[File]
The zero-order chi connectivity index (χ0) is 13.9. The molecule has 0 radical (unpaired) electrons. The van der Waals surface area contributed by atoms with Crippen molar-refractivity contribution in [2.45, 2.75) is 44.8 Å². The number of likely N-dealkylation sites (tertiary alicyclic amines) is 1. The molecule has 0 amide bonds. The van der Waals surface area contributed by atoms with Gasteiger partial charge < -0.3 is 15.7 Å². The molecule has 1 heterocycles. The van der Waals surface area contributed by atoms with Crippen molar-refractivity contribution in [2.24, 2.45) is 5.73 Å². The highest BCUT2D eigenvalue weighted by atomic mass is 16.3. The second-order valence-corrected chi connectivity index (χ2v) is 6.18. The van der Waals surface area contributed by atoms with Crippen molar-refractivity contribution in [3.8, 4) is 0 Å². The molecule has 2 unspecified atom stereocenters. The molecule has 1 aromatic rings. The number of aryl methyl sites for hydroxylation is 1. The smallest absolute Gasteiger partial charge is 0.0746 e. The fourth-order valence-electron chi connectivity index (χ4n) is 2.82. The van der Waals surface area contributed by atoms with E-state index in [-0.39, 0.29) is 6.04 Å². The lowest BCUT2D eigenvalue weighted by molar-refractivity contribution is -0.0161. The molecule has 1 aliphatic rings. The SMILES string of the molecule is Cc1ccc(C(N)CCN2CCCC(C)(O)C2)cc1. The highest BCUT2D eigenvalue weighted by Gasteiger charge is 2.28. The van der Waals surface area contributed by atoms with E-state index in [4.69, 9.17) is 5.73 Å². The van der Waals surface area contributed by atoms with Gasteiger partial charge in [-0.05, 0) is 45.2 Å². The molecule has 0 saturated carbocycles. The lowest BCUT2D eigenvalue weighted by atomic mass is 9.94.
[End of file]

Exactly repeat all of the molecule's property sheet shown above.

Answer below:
The zero-order chi connectivity index (χ0) is 13.9. The molecule has 0 radical (unpaired) electrons. The van der Waals surface area contributed by atoms with Crippen molar-refractivity contribution in [2.45, 2.75) is 44.8 Å². The number of likely N-dealkylation sites (tertiary alicyclic amines) is 1. The molecule has 0 amide bonds. The van der Waals surface area contributed by atoms with Gasteiger partial charge < -0.3 is 15.7 Å². The molecule has 1 heterocycles. The van der Waals surface area contributed by atoms with Crippen molar-refractivity contribution in [2.24, 2.45) is 5.73 Å². The highest BCUT2D eigenvalue weighted by atomic mass is 16.3. The second-order valence-corrected chi connectivity index (χ2v) is 6.18. The van der Waals surface area contributed by atoms with Crippen molar-refractivity contribution in [3.8, 4) is 0 Å². The molecule has 2 unspecified atom stereocenters. The molecule has 1 aromatic rings. The number of aryl methyl sites for hydroxylation is 1. The smallest absolute Gasteiger partial charge is 0.0746 e. The fourth-order valence-electron chi connectivity index (χ4n) is 2.82. The van der Waals surface area contributed by atoms with E-state index in [-0.39, 0.29) is 6.04 Å². The lowest BCUT2D eigenvalue weighted by molar-refractivity contribution is -0.0161. The molecule has 1 aliphatic rings. The SMILES string of the molecule is Cc1ccc(C(N)CCN2CCCC(C)(O)C2)cc1. The highest BCUT2D eigenvalue weighted by Gasteiger charge is 2.28. The van der Waals surface area contributed by atoms with E-state index in [4.69, 9.17) is 5.73 Å². The van der Waals surface area contributed by atoms with Gasteiger partial charge in [-0.05, 0) is 45.2 Å². The molecule has 0 saturated carbocycles. The lowest BCUT2D eigenvalue weighted by atomic mass is 9.94.